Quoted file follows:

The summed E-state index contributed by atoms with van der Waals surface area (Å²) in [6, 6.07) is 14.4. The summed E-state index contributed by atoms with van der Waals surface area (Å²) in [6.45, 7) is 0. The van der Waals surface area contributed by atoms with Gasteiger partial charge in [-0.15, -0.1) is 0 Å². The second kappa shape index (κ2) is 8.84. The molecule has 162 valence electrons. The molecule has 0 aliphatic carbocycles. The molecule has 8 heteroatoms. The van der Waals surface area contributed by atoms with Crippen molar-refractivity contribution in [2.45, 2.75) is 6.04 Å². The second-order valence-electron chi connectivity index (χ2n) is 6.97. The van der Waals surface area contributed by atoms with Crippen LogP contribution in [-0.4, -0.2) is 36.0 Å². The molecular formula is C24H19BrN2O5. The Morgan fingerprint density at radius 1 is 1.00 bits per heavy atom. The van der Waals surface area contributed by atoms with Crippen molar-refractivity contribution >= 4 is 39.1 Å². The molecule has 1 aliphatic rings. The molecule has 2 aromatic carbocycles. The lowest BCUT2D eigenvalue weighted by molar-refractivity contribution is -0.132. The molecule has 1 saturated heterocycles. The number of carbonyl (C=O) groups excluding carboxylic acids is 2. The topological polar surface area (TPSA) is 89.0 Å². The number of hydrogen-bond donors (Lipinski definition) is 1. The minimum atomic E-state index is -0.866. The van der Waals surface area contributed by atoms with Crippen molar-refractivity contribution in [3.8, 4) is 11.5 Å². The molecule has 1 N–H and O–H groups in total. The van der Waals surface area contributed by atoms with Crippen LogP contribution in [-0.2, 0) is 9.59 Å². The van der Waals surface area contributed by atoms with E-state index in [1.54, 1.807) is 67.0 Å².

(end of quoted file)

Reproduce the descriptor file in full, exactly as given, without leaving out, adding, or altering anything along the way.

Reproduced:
The summed E-state index contributed by atoms with van der Waals surface area (Å²) in [6, 6.07) is 14.4. The summed E-state index contributed by atoms with van der Waals surface area (Å²) in [6.45, 7) is 0. The van der Waals surface area contributed by atoms with Gasteiger partial charge in [-0.15, -0.1) is 0 Å². The second kappa shape index (κ2) is 8.84. The molecule has 162 valence electrons. The molecule has 0 aliphatic carbocycles. The molecule has 8 heteroatoms. The van der Waals surface area contributed by atoms with Crippen molar-refractivity contribution in [2.45, 2.75) is 6.04 Å². The second-order valence-electron chi connectivity index (χ2n) is 6.97. The van der Waals surface area contributed by atoms with Crippen LogP contribution in [-0.4, -0.2) is 36.0 Å². The molecular formula is C24H19BrN2O5. The Morgan fingerprint density at radius 1 is 1.00 bits per heavy atom. The van der Waals surface area contributed by atoms with Crippen molar-refractivity contribution >= 4 is 39.1 Å². The molecule has 1 aliphatic rings. The molecule has 2 aromatic carbocycles. The lowest BCUT2D eigenvalue weighted by molar-refractivity contribution is -0.132. The molecule has 1 saturated heterocycles. The number of carbonyl (C=O) groups excluding carboxylic acids is 2. The topological polar surface area (TPSA) is 89.0 Å². The number of hydrogen-bond donors (Lipinski definition) is 1. The minimum atomic E-state index is -0.866. The van der Waals surface area contributed by atoms with Crippen molar-refractivity contribution in [3.8, 4) is 11.5 Å². The molecule has 1 N–H and O–H groups in total. The van der Waals surface area contributed by atoms with Crippen LogP contribution in [-0.2, 0) is 9.59 Å². The van der Waals surface area contributed by atoms with E-state index in [1.54, 1.807) is 67.0 Å².